Arachnid (film)

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Directed by Jack Sholder
Written by Mark Sevi
Starring Alex Reid
Chris Potter
Rocqueford Allen
Robert Vicencio
José Sancho
Music by Francesc Gener
Cinematography Carlos González
Edited by Jaume Vilalta
Distributed by Lions Gate Films
Release date
June 29, 2001
Running time
95 minutes
Country Spain
Language English
Budget $570,000 (estimated)
Box office $1,123,000

Arachnid is a 2001 horror film directed by Jack Sholder. In this film, giant killer spiders menace survivors of a plane crash. The film stars Alex Reid, Chris Potter, Rocqueford Allen, Robert Vicencio and José Sancho.


A plane crashes on an island, and the pilot comes across a giant spider, which kills both him and an alien. One year later, Mercer (Alex Reid), the sister of the pilot, accompanies Valentine (Chris Potter) to the same island to locate her brother. On the way to a native village to examine several natives who are dying of spider bites, ticks burrow into Reyes (Luis Lorenzo Crespo). Upon reaching the village, they discover that the village has moved on. Reyes begins to cough up the ticks and Bear (Rocqueford Allen) decides to shoot him to end his suffering.

That night, Mercer wanders off and is attacked by a mutated spider, but is saved by a native, who ends up getting bitten and dying the next morning. The group moves on, and are attacked by a giant spider, which kills Henry (an "arachnologist") and Samuel (the group's doctor). A smaller spider attacks Bear, and another native is killed. Valentine, Mercer and Susana (Neus Asensi), Samuel's assistant, hole up in a military bunker. While Mercer keeps watching, the spiders attack and force the survivors into a closet. Susana panics when she sees the spider is gone and is killed when she tries to escape. Mercer and Valentine escape through a bomb tunnel into the forest, where Valentine slips into unconsciousness from a bite he sustained.

In the morning, Valentine awakes to discover that Bear and "Toe Boy" (Robert Vicencio) are the only surviving natives. The four head into the cave, where they find the spider in a cocoon. Mercer attempts to cut the cocoon down so Bear can shoot it, but it wakes up before she can cut it down and Bear is killed. The spider sets chase after Mercer and she ends up wrapped in its silk, which she uses to pull the spider from the ceiling and it falls onto a stalagmite, killing it. As Mercer, Valentine and Toe Boy leave, another spider watches them from an overhead cliff.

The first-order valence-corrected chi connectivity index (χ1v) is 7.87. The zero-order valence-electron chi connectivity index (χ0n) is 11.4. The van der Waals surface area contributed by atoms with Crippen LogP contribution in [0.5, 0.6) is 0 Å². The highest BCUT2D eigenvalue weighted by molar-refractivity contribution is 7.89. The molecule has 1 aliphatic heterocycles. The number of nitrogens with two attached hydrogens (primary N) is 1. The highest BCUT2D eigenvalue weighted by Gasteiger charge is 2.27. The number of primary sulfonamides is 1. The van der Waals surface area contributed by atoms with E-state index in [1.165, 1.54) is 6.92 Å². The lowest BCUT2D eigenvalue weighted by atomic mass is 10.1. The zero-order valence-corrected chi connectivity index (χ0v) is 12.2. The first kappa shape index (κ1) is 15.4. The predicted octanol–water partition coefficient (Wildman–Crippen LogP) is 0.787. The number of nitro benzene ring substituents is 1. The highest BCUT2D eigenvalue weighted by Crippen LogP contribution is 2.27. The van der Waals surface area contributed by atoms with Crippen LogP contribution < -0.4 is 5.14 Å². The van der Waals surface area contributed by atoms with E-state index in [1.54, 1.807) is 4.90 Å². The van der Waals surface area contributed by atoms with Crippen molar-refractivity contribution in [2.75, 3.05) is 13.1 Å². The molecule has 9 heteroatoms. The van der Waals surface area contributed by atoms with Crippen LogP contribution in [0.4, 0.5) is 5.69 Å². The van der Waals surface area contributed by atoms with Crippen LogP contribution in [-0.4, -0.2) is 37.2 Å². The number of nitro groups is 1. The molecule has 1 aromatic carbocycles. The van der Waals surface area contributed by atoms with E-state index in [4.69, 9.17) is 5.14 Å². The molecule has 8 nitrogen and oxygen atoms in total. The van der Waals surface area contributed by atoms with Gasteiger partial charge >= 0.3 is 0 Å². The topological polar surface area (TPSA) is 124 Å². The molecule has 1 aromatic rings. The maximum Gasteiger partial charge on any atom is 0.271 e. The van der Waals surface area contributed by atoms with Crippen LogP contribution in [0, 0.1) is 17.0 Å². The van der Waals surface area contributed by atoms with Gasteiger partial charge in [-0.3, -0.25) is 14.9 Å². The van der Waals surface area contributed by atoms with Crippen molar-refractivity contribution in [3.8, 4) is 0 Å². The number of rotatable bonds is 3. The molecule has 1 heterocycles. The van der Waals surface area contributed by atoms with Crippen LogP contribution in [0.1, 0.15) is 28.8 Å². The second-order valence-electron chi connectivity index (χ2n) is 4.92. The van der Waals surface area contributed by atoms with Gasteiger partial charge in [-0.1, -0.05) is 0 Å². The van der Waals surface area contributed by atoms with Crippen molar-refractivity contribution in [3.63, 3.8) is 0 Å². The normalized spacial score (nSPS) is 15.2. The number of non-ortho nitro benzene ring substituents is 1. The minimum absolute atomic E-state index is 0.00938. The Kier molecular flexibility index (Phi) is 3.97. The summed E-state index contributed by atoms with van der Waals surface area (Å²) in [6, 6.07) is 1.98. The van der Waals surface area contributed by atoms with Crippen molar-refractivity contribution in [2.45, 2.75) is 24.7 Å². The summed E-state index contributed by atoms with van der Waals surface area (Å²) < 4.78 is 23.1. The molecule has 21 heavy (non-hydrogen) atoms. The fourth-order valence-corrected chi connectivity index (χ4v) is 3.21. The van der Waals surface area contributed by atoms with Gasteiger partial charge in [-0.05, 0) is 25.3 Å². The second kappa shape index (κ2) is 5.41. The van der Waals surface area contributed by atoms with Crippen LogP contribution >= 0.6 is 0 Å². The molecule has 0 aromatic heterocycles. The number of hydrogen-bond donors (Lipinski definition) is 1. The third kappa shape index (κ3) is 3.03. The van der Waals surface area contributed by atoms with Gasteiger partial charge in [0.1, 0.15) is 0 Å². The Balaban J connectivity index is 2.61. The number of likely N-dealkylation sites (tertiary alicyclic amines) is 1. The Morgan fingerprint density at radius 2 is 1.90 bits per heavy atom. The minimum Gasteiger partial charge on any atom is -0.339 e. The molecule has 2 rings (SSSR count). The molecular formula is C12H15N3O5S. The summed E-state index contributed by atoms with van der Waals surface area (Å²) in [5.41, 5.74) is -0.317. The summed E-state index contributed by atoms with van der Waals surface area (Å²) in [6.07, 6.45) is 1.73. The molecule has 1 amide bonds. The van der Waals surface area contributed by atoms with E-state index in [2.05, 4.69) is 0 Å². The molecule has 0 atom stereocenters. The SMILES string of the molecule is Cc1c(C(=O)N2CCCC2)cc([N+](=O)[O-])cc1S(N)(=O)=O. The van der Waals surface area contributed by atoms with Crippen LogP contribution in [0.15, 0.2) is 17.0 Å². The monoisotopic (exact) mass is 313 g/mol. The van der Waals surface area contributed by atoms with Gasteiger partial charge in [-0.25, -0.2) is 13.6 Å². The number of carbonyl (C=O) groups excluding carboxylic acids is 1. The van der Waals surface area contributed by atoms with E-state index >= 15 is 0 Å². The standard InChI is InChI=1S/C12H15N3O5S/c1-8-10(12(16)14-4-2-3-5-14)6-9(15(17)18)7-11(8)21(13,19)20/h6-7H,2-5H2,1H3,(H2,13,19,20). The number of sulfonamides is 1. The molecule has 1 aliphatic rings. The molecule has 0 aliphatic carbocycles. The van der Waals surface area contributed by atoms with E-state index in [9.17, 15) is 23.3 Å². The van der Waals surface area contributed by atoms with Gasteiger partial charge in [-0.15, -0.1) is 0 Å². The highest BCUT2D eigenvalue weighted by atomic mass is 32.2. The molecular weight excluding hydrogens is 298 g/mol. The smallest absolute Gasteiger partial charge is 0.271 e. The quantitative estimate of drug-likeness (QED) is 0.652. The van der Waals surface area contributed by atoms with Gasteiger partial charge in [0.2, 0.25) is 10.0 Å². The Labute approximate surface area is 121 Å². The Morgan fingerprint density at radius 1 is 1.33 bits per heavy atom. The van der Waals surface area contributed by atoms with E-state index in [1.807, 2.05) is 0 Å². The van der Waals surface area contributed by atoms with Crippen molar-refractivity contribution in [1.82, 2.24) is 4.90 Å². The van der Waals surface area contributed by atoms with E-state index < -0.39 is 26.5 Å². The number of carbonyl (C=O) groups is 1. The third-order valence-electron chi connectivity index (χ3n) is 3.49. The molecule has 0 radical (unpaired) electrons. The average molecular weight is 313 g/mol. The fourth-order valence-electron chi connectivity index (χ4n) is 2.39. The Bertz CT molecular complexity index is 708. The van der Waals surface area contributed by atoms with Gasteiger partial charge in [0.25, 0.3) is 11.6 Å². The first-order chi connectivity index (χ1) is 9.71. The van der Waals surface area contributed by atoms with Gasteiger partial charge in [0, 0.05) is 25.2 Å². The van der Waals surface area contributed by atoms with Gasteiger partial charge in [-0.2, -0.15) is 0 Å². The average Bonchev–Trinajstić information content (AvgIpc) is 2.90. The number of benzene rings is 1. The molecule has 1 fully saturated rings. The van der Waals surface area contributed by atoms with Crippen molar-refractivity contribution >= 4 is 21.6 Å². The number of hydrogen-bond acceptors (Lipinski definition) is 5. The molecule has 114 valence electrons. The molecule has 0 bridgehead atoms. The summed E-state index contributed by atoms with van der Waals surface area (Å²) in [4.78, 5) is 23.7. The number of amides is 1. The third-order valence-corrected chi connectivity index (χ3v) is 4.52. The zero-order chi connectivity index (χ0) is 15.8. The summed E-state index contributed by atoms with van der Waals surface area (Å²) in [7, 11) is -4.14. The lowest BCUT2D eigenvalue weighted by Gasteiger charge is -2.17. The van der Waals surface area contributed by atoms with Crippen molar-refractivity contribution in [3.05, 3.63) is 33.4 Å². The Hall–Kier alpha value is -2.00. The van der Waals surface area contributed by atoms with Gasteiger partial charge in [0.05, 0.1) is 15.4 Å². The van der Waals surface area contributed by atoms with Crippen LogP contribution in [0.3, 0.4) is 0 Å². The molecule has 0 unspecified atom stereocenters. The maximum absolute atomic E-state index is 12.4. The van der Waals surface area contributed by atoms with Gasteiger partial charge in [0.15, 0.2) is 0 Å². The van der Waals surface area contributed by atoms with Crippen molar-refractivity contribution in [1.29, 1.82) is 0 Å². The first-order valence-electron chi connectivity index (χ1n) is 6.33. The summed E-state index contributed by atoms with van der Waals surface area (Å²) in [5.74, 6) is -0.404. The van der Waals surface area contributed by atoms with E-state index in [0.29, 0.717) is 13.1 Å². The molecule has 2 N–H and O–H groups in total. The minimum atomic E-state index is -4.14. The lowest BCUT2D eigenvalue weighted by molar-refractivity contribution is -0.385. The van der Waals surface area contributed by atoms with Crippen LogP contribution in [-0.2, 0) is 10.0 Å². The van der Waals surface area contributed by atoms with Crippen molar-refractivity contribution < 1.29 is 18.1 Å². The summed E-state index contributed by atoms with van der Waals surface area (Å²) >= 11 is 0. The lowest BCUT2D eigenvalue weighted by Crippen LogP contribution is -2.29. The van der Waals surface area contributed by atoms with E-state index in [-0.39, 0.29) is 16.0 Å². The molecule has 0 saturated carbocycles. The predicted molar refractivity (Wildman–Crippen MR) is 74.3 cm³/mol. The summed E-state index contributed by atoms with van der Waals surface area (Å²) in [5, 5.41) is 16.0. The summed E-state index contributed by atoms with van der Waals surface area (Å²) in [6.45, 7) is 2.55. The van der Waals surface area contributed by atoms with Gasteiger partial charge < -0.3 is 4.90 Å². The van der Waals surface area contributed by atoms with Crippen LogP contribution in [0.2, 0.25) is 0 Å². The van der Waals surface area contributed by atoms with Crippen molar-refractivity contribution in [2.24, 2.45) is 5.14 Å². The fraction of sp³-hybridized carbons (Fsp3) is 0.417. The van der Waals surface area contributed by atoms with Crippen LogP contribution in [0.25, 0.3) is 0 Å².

In the near future an older Valentine is seen returning to the island with Mercer to eradicate the arachnid species.


  • Alex Reid ... Mercer
  • Chris Potter ... Valentine
  • Rocqueford Allen ... Bear
  • Robert Vicencio ... Toe Boy (as Robert Gabriel Vicencio)
  • José Sancho ... Dr. Samuel Leon
  • Neus Asensi ... Susana Gabriel
  • Ravil Isyanov ... Henry Capri
  • Luis Lorenzo Crespo ... Reyes (as Luis Lorenzo)
  • Jesús Cabrero ... Lightfoot
  • Héctor Chiquín ... Native 1
  • Conejo Wilson ... Native 2
  • Fausto Gualsaqui ... Native 3


This film had a limited release. For its low budget, it did well at the box office, scoring $1.123 million. It opened #9 opening weekend. On its second weekend, it fell to #26, and went downhill from there. It made 81% of its gross on its opening weekend.


This film received mixed to negative reviews, mainly negative. One reviewer said "This film was so bad, I went to the doctor to get my eyeballs cleaned."[who?] However, some people have shown some kindness towards the movie. Movie actor Richard Dreyfuss claims to have seen it at a local theater, saying in one of his blogs "It was better than expected, by far."

During his interview for the documentary, "Behind the Curtain Part II" (2012), director Jack Sholder, had this to say about this film:

I basically did it for the money and it was a stupid script . . . I got to live in Barcelona for six months and, you know, they paid me well. Everything was good except I had to go to work everyday and shoot a dumb script. I haven't seen that one since, you know, I made it. And some people say 'Oh well, it's actually better than you think', but I basically tell people to avoid that one".[1]


  1. ^ Jack Sholder, "Behind the Curtain Part II" (2012)

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